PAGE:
44 Bulbs get very hot. You can see debades of warped plastics because of this. 47s will reduce the heat a bit and draw less power.
As far as the voltage is concerned there is nothing between the transformer and the lamps but fuses and sockets. Test resistance on the fuse in the holder from one side to the other on the solder tabs. This should be close to 0 but can get higher if the fuse and the clip are tarnished. A hint that this could be an issue would be warm or hot fuse clips.
Then pull the fuses and measure across the fuse clips yellow to yellow. These fuse clips are connected to 17 and 19 on the transformer. This is probably the bottom fuse clip to the one next to it. Make sure DMM is on AC and you should expect 6.3VAC. Might be a little higher without any load. If it's too high it could be the transformer. Check to see if it looks melted or toasty at all. The test from 17 to 19 on the transformer. If you get the correct reading there then you know the problem exists between the transformer and the fuses.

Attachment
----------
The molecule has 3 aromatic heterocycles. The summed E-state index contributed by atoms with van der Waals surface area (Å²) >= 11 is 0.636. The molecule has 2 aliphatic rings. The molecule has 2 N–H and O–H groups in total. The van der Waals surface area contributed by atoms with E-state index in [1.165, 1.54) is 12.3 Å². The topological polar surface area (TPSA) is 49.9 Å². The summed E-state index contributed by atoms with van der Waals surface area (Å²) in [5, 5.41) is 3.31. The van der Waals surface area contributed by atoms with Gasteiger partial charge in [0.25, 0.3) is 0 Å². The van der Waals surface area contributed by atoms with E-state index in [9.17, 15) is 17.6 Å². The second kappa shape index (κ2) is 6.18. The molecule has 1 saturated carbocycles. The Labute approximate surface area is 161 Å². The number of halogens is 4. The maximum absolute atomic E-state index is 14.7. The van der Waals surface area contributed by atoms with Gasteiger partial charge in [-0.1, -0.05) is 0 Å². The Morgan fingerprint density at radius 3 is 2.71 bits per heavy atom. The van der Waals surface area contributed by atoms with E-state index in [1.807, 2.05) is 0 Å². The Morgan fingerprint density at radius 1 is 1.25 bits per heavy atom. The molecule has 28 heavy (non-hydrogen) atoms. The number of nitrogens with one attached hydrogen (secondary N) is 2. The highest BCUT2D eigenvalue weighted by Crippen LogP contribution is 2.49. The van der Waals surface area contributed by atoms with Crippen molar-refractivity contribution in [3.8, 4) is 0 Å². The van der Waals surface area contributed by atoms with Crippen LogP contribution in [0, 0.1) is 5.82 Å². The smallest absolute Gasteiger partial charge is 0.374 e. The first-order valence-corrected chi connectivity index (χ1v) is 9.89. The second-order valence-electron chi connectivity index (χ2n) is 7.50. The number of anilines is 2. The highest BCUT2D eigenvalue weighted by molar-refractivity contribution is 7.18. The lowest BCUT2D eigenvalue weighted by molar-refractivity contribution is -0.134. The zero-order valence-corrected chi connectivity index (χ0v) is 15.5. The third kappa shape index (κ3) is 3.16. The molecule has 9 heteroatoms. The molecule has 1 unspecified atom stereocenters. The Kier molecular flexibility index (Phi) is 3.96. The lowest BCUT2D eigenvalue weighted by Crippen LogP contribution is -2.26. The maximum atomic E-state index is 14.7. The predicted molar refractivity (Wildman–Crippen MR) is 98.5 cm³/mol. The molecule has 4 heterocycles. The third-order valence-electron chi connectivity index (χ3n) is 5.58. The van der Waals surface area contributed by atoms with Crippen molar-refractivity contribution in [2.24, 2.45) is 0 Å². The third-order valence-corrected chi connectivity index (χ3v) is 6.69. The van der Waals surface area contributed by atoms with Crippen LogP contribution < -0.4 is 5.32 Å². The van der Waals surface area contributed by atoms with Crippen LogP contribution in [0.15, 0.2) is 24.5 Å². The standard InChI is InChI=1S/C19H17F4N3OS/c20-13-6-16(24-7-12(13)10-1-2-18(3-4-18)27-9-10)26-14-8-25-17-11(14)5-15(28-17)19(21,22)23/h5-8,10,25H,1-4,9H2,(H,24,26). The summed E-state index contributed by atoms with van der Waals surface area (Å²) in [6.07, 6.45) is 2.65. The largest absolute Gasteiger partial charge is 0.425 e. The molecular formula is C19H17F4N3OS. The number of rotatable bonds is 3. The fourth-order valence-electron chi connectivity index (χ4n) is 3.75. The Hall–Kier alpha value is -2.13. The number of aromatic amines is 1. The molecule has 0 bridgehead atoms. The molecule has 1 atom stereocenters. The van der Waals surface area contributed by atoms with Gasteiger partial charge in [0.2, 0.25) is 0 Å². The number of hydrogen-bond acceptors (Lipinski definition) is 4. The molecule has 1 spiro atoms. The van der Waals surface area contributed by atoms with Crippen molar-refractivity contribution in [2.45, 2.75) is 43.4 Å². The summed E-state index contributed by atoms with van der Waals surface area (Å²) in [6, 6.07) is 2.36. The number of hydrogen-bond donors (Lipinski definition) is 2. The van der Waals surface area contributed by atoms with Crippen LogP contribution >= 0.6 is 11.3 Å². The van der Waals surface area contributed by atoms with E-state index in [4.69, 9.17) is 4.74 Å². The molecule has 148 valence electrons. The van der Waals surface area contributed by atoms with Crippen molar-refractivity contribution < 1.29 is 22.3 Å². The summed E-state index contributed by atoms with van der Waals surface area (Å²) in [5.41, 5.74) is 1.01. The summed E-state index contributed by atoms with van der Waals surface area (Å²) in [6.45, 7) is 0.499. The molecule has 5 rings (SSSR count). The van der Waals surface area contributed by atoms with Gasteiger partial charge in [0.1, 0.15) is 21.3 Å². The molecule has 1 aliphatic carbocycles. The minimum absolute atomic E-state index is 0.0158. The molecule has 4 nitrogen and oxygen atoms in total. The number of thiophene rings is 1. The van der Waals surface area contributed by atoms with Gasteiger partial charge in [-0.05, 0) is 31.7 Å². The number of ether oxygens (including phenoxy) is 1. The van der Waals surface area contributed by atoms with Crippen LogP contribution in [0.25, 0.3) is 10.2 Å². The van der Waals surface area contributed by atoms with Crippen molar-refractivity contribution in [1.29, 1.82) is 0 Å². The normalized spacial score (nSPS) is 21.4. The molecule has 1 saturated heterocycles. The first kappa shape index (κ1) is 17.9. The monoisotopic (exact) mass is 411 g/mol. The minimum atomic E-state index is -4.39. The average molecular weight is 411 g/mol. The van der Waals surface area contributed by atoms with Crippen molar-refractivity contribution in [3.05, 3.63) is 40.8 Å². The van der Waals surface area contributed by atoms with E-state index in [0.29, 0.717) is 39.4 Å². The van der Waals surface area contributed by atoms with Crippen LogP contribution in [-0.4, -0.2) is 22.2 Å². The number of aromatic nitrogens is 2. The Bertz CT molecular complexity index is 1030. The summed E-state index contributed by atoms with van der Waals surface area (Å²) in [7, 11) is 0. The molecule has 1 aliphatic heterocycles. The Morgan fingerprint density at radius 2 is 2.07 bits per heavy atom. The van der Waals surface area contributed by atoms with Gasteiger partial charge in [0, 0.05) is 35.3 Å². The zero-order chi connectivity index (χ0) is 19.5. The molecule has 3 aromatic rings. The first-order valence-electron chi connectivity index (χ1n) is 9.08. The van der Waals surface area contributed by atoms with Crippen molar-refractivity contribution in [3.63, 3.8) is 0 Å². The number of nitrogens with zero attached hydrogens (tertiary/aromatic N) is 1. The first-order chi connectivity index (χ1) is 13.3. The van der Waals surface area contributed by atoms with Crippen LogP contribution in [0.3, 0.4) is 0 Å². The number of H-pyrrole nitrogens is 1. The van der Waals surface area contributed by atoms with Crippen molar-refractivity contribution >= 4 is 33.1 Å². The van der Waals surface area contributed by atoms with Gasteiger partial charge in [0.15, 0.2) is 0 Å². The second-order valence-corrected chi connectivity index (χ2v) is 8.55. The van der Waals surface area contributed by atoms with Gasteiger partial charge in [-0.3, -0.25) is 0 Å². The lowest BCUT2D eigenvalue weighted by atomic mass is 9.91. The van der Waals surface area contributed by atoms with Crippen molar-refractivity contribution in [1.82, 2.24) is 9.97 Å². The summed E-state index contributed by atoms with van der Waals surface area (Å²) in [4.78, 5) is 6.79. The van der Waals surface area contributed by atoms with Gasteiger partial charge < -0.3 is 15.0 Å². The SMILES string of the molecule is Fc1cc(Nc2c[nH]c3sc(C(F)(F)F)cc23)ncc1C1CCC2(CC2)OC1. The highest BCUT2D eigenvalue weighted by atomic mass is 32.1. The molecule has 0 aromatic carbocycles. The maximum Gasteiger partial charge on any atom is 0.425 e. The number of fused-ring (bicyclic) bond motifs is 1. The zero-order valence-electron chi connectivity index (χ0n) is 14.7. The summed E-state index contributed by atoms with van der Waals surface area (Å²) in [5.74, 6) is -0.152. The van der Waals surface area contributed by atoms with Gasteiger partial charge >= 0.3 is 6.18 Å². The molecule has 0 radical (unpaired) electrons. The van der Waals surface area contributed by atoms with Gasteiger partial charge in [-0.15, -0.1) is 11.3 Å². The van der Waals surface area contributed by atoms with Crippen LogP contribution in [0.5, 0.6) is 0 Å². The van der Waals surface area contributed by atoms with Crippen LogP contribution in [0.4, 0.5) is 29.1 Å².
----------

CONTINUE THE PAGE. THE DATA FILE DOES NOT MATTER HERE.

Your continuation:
Finally see if there is an inline connector on the GI lines from the transformer to the fuse and make sure those pins don't look tarnished.
It would be good to check another pin of this era to see what the output on the GI line is there